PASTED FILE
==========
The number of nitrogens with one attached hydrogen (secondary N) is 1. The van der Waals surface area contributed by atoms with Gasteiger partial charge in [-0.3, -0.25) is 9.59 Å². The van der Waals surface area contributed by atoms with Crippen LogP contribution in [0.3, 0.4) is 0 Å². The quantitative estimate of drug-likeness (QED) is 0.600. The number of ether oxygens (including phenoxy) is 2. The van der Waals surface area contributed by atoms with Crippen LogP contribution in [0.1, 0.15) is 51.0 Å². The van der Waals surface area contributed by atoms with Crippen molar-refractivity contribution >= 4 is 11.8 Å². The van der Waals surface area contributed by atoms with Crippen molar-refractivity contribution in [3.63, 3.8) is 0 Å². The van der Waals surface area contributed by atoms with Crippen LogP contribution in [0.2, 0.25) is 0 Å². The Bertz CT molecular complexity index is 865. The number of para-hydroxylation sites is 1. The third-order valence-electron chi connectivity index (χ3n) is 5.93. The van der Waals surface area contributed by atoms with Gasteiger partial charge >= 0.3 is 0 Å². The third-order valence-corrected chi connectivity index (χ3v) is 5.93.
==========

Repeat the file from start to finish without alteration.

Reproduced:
The number of nitrogens with one attached hydrogen (secondary N) is 1. The van der Waals surface area contributed by atoms with Gasteiger partial charge in [-0.3, -0.25) is 9.59 Å². The van der Waals surface area contributed by atoms with Crippen LogP contribution in [0.3, 0.4) is 0 Å². The quantitative estimate of drug-likeness (QED) is 0.600. The number of ether oxygens (including phenoxy) is 2. The van der Waals surface area contributed by atoms with Crippen LogP contribution in [0.1, 0.15) is 51.0 Å². The van der Waals surface area contributed by atoms with Crippen molar-refractivity contribution >= 4 is 11.8 Å². The van der Waals surface area contributed by atoms with Crippen molar-refractivity contribution in [3.63, 3.8) is 0 Å². The van der Waals surface area contributed by atoms with Crippen LogP contribution in [0.2, 0.25) is 0 Å². The Bertz CT molecular complexity index is 865. The number of para-hydroxylation sites is 1. The third-order valence-electron chi connectivity index (χ3n) is 5.93. The van der Waals surface area contributed by atoms with Gasteiger partial charge >= 0.3 is 0 Å². The third-order valence-corrected chi connectivity index (χ3v) is 5.93.